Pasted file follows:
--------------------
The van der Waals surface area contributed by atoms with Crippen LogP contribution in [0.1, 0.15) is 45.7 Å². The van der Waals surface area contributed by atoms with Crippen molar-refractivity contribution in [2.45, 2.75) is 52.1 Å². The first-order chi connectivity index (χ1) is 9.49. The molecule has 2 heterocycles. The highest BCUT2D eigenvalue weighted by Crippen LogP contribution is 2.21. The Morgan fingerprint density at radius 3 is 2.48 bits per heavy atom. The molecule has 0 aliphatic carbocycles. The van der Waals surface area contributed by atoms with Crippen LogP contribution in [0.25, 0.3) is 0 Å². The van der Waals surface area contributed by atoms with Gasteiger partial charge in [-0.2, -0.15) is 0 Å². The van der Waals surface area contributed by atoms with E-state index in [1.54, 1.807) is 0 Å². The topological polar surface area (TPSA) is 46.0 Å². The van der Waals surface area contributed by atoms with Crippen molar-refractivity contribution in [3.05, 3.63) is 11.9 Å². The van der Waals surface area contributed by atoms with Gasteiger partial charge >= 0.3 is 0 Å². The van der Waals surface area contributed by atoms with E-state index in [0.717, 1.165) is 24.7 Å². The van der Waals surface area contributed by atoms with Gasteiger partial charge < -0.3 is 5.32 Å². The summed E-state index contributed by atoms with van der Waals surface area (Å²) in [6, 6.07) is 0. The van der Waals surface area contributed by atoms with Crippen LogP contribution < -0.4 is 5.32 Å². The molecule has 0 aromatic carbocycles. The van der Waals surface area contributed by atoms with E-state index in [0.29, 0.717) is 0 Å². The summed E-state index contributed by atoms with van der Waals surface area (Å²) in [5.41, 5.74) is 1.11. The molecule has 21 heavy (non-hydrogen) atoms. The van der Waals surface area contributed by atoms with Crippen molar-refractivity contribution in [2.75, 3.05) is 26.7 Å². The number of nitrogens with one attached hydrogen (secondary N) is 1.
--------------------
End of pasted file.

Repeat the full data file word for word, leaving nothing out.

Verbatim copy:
The van der Waals surface area contributed by atoms with Crippen LogP contribution in [0.1, 0.15) is 45.7 Å². The van der Waals surface area contributed by atoms with Crippen molar-refractivity contribution in [2.45, 2.75) is 52.1 Å². The first-order chi connectivity index (χ1) is 9.49. The molecule has 2 heterocycles. The highest BCUT2D eigenvalue weighted by Crippen LogP contribution is 2.21. The Morgan fingerprint density at radius 3 is 2.48 bits per heavy atom. The molecule has 0 aliphatic carbocycles. The van der Waals surface area contributed by atoms with Crippen LogP contribution in [0.25, 0.3) is 0 Å². The van der Waals surface area contributed by atoms with Gasteiger partial charge in [-0.2, -0.15) is 0 Å². The van der Waals surface area contributed by atoms with E-state index in [1.54, 1.807) is 0 Å². The topological polar surface area (TPSA) is 46.0 Å². The van der Waals surface area contributed by atoms with Crippen molar-refractivity contribution in [3.05, 3.63) is 11.9 Å². The van der Waals surface area contributed by atoms with Gasteiger partial charge >= 0.3 is 0 Å². The van der Waals surface area contributed by atoms with E-state index in [0.717, 1.165) is 24.7 Å². The van der Waals surface area contributed by atoms with Gasteiger partial charge < -0.3 is 5.32 Å². The summed E-state index contributed by atoms with van der Waals surface area (Å²) in [6, 6.07) is 0. The van der Waals surface area contributed by atoms with Crippen LogP contribution < -0.4 is 5.32 Å². The molecule has 0 aromatic carbocycles. The van der Waals surface area contributed by atoms with E-state index in [0.29, 0.717) is 0 Å². The summed E-state index contributed by atoms with van der Waals surface area (Å²) in [5.41, 5.74) is 1.11. The molecule has 21 heavy (non-hydrogen) atoms. The van der Waals surface area contributed by atoms with Crippen molar-refractivity contribution in [2.75, 3.05) is 26.7 Å². The number of nitrogens with one attached hydrogen (secondary N) is 1.